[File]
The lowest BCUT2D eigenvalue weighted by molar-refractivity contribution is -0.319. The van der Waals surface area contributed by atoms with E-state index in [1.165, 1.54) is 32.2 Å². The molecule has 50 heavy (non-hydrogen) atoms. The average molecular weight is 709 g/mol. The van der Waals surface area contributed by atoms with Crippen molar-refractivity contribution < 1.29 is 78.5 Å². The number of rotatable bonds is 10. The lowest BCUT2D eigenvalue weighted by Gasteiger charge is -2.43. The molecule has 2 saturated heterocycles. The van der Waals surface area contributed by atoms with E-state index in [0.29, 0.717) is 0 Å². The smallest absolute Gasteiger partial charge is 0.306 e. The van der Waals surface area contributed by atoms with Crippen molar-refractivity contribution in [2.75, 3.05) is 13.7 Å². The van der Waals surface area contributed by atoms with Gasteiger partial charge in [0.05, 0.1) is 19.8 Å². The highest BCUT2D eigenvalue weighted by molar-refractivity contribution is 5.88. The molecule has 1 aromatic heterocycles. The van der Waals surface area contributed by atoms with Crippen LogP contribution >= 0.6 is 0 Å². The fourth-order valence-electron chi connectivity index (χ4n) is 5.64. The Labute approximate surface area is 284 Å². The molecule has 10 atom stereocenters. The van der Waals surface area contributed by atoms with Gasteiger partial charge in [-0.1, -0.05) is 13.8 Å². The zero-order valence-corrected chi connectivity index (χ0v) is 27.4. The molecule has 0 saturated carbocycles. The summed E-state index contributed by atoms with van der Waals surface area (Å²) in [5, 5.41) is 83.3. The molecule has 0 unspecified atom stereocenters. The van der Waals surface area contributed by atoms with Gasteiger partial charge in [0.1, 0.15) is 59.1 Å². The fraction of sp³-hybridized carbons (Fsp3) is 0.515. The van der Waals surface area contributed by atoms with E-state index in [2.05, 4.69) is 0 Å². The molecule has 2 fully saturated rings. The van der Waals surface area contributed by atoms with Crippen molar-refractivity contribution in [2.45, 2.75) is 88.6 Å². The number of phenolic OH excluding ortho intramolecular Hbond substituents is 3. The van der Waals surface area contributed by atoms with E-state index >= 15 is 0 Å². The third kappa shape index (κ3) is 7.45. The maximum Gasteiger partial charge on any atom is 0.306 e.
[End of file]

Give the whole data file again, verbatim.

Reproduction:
The lowest BCUT2D eigenvalue weighted by molar-refractivity contribution is -0.319. The van der Waals surface area contributed by atoms with E-state index in [1.165, 1.54) is 32.2 Å². The molecule has 50 heavy (non-hydrogen) atoms. The average molecular weight is 709 g/mol. The van der Waals surface area contributed by atoms with Crippen molar-refractivity contribution < 1.29 is 78.5 Å². The number of rotatable bonds is 10. The lowest BCUT2D eigenvalue weighted by Gasteiger charge is -2.43. The molecule has 2 saturated heterocycles. The van der Waals surface area contributed by atoms with E-state index in [0.29, 0.717) is 0 Å². The smallest absolute Gasteiger partial charge is 0.306 e. The van der Waals surface area contributed by atoms with Crippen molar-refractivity contribution in [2.75, 3.05) is 13.7 Å². The van der Waals surface area contributed by atoms with Gasteiger partial charge in [0.05, 0.1) is 19.8 Å². The highest BCUT2D eigenvalue weighted by molar-refractivity contribution is 5.88. The molecule has 1 aromatic heterocycles. The van der Waals surface area contributed by atoms with Crippen LogP contribution >= 0.6 is 0 Å². The fourth-order valence-electron chi connectivity index (χ4n) is 5.64. The Labute approximate surface area is 284 Å². The molecule has 10 atom stereocenters. The van der Waals surface area contributed by atoms with Gasteiger partial charge in [-0.1, -0.05) is 13.8 Å². The zero-order valence-corrected chi connectivity index (χ0v) is 27.4. The molecule has 0 saturated carbocycles. The summed E-state index contributed by atoms with van der Waals surface area (Å²) in [5, 5.41) is 83.3. The molecule has 0 unspecified atom stereocenters. The van der Waals surface area contributed by atoms with Gasteiger partial charge in [0.1, 0.15) is 59.1 Å². The fraction of sp³-hybridized carbons (Fsp3) is 0.515. The van der Waals surface area contributed by atoms with E-state index in [2.05, 4.69) is 0 Å². The molecule has 2 fully saturated rings. The van der Waals surface area contributed by atoms with Crippen molar-refractivity contribution in [2.45, 2.75) is 88.6 Å². The number of phenolic OH excluding ortho intramolecular Hbond substituents is 3. The van der Waals surface area contributed by atoms with E-state index >= 15 is 0 Å². The third kappa shape index (κ3) is 7.45. The maximum Gasteiger partial charge on any atom is 0.306 e.